Date of Award


Document Type




First Reader

Dr. Trey Berry

Second Reader

Dr. Byron Eubanks

Third Reader

Dr. Randall Wight


The early twentieth century bred a generation of amateur archaeologists with time on their hands and money in their pockets. Although amateurs, they made great advances in the science of archaeology. Among these archaeologists were men such as Heinrich Schliemann, who discovered the city of Troy; Howard Carter, the discoverer of the riches of King Tut's tomb; Mathew Stirling, the man who discovered the Olmec culture; Sir Arthur Evans, who discovered the Mycenae; and Hiram Bingham, who found the lost city of Machu Picchu. Most of these men were middle to upper class and thus had the money and free time to wander the globe pursuing their passion.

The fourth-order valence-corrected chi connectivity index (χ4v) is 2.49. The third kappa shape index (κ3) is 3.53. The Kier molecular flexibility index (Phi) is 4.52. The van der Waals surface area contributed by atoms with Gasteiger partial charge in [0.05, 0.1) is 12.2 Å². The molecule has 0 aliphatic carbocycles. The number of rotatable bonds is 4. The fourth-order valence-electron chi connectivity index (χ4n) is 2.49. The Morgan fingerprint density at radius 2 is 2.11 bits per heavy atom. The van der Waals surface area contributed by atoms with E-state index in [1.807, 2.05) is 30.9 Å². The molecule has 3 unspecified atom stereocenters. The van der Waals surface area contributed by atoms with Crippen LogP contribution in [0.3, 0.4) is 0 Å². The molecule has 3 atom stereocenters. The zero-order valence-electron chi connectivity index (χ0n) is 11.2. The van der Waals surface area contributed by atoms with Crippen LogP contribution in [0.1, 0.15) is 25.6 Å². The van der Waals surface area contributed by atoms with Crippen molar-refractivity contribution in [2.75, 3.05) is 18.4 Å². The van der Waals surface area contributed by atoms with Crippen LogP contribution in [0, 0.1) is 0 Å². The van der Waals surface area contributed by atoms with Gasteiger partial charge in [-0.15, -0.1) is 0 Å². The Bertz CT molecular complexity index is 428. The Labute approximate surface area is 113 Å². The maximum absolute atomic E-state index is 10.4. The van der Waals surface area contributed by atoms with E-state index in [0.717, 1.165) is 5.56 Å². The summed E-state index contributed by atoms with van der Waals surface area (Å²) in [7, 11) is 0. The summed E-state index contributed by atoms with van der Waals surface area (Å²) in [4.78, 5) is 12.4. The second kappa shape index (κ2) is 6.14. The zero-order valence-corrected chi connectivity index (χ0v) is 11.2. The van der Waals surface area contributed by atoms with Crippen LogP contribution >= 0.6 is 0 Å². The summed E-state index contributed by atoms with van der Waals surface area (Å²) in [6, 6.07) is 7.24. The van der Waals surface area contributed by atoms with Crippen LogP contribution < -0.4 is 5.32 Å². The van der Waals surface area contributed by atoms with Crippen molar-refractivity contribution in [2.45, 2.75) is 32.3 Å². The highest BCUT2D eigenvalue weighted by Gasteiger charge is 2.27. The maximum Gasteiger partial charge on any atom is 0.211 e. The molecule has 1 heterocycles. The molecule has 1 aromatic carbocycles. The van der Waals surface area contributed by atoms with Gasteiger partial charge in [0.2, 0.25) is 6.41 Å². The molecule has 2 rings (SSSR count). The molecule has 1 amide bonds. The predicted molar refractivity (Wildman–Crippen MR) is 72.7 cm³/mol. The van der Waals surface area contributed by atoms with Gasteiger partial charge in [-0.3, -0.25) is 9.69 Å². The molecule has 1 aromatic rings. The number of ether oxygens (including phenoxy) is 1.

During this same time, an American counterpart to these international archaeologists emerged. Unlike the others, Clarence Bloomfield Moore chose to conduct his research in the southeastern United States and thus became one of the most important characters in the history of American archaeology. His societal and financial background put him on the same plane with these others and gave him the means to pursue his passion. However, while Moore's contributions to the science of archaeology are obvious, his methods are quite controversial. Was Moore indeed the conscientious scientist for which archaeologists today give him credit, or little more than a glorified pot hunter and grave robber?



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